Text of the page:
*) - in theory there would be data, in practice, by default every OSCs in total only
allow to cache up to 50% or system RAM, and then also a per-OSC "budget" (not
sure how much at this point),
if the writes happen to go beyond that limit, LRU logic comes into play and would be
wiping the oldest data from cache as you are reading (or even writing), so there's
to be any cached data at the offsets you want to read.
So second reading (with no writes in between) should preserve caches as long as you have
enough cache lru space. Are you sure any locking happens at this point? You can
enable ldlm tracing (echo +ldlm >/proc/sys/lnet/debug on the client), run the
rereading and then dump the cache with lctl dk >/tmp/log.txt and see what sort of
locking was done
(or if your OSS where writes/reads are destined to - you can do the same on OSS instead
and then you'll get the server's idea of all locking and conflicts).
On Apr 9, 2015, at 4:57 PM, John Bauer wrote:
> Thanks for the description of lock conversion.
> In my effort to get a handle on how the locking works I have written a 2 task MPI
testcase, each task on a separate node, where each task primarily writes to one file.
Then each task primarily reads the same file. Both writing and reading have the
exception of doing the i==1 read/write to the other task's file. There are
MPI_Barrier calls between all the major events, just not between the individual reads and
> #define BSIZE 1048576
> crossWriteBlock = 1 ;
> int fd = (i==crossWriteBlock)?other_fd:my_fd;
> lseek64(fd,BSIZE*i,SEEK_SET) ;
> ssize_t ret = write(fd,buffer,BSIZE);
> Code snippet is the same for reading, just use read instead of write.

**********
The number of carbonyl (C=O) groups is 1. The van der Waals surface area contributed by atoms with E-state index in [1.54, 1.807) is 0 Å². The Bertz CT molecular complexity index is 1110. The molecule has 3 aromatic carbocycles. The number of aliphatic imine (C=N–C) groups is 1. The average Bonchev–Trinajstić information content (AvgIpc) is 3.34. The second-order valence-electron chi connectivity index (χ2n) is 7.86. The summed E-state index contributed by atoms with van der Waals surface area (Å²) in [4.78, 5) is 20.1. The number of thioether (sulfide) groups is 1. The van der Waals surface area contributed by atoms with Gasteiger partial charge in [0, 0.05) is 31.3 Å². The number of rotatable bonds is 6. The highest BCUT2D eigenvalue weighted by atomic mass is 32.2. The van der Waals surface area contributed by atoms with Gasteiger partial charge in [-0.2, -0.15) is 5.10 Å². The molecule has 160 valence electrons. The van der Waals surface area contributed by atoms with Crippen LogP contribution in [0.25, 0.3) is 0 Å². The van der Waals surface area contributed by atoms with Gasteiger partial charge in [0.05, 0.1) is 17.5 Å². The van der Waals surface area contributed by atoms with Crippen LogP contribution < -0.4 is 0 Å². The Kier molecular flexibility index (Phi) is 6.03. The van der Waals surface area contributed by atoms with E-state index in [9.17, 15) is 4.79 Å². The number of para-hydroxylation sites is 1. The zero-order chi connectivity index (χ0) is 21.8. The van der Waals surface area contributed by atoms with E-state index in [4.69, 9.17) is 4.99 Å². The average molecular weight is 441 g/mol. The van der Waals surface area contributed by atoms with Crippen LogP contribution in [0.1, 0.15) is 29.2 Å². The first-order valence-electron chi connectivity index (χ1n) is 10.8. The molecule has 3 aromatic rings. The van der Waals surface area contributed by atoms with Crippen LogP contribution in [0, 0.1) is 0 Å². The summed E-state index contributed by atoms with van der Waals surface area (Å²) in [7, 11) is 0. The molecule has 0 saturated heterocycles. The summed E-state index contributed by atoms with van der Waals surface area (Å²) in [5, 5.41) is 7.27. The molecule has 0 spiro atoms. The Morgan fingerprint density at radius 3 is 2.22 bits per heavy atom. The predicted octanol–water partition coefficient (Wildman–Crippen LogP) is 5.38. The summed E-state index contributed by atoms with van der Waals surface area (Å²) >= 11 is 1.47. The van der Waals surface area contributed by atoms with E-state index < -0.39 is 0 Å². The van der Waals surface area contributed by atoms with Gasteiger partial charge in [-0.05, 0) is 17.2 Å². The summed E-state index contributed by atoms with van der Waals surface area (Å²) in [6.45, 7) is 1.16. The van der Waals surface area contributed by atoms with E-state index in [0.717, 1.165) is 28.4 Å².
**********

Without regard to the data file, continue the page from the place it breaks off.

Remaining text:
> Each file is stripped on one OST, with 1MB stripe factor.
> There are two things that I am not understanding why they are happening.
> 1) The single read from each task of the other task's file causes the OSC on
the other node to dump its entire OSC cache even though that cache never had that 1MB
section of the file in cache.
> 2) After the tasks are done with their reading, each task does the same reading
again. The OSCs' caches are dumped again as the second reading starts. I am thinking
that all the locking would be straightened out for reading after the first reading, but
the second reading has the same behavior as the first reading.
> Any thoughts?
> On 4/7/2015 10:03 PM, Drokin, Oleg wrote:
>> Lock conversion is a change of lock properties.
>> I.e. once the lock is issued, you can no longer change the lock mode (e.g.
READ->WRITE or WRITE->READ) or lock properties (e.g. extent size, or lock bits).
>> On Apr 7, 2015, at 11:00 PM, John Bauer wrote:
>>> The recent HPDD discussion about file read/write operations, started by
>>> , prompted me to go back and look at this issue. In your reply you mentioned